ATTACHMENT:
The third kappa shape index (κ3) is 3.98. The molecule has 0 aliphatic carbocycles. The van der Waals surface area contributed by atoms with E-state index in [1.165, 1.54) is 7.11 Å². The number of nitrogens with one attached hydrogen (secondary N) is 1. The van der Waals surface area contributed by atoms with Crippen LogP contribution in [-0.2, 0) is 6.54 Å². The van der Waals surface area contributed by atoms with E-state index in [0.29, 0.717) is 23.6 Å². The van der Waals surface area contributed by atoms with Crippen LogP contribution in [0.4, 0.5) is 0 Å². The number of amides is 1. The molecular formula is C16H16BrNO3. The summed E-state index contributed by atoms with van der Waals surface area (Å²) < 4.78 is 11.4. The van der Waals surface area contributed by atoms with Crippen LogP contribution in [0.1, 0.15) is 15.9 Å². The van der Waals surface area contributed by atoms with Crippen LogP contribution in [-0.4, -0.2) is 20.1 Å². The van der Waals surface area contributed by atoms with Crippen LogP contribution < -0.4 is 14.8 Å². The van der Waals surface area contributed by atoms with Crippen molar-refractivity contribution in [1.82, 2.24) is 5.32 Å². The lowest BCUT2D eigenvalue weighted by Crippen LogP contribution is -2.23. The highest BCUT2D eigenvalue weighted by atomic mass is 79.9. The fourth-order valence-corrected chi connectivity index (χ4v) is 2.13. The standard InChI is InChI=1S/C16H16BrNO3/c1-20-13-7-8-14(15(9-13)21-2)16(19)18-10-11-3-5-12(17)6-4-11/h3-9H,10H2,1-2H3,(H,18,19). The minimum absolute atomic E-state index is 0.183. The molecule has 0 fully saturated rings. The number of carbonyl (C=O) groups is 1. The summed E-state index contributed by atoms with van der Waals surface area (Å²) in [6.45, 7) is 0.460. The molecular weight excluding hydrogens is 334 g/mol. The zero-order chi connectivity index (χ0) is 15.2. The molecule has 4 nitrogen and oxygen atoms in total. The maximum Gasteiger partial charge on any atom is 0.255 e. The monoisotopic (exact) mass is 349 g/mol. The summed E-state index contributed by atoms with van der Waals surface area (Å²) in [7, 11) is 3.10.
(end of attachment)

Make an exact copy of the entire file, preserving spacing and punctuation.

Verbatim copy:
The third kappa shape index (κ3) is 3.98. The molecule has 0 aliphatic carbocycles. The van der Waals surface area contributed by atoms with E-state index in [1.165, 1.54) is 7.11 Å². The number of nitrogens with one attached hydrogen (secondary N) is 1. The van der Waals surface area contributed by atoms with Crippen LogP contribution in [-0.2, 0) is 6.54 Å². The van der Waals surface area contributed by atoms with E-state index in [0.29, 0.717) is 23.6 Å². The van der Waals surface area contributed by atoms with Crippen LogP contribution in [0.4, 0.5) is 0 Å². The number of amides is 1. The molecular formula is C16H16BrNO3. The summed E-state index contributed by atoms with van der Waals surface area (Å²) < 4.78 is 11.4. The van der Waals surface area contributed by atoms with Crippen LogP contribution in [0.1, 0.15) is 15.9 Å². The van der Waals surface area contributed by atoms with Crippen LogP contribution in [-0.4, -0.2) is 20.1 Å². The van der Waals surface area contributed by atoms with Crippen LogP contribution < -0.4 is 14.8 Å². The van der Waals surface area contributed by atoms with Crippen molar-refractivity contribution in [1.82, 2.24) is 5.32 Å². The lowest BCUT2D eigenvalue weighted by Crippen LogP contribution is -2.23. The highest BCUT2D eigenvalue weighted by atomic mass is 79.9. The fourth-order valence-corrected chi connectivity index (χ4v) is 2.13. The standard InChI is InChI=1S/C16H16BrNO3/c1-20-13-7-8-14(15(9-13)21-2)16(19)18-10-11-3-5-12(17)6-4-11/h3-9H,10H2,1-2H3,(H,18,19). The minimum absolute atomic E-state index is 0.183. The molecule has 0 fully saturated rings. The number of carbonyl (C=O) groups is 1. The summed E-state index contributed by atoms with van der Waals surface area (Å²) in [6.45, 7) is 0.460. The molecular weight excluding hydrogens is 334 g/mol. The zero-order chi connectivity index (χ0) is 15.2. The molecule has 4 nitrogen and oxygen atoms in total. The maximum Gasteiger partial charge on any atom is 0.255 e. The monoisotopic (exact) mass is 349 g/mol. The summed E-state index contributed by atoms with van der Waals surface area (Å²) in [7, 11) is 3.10.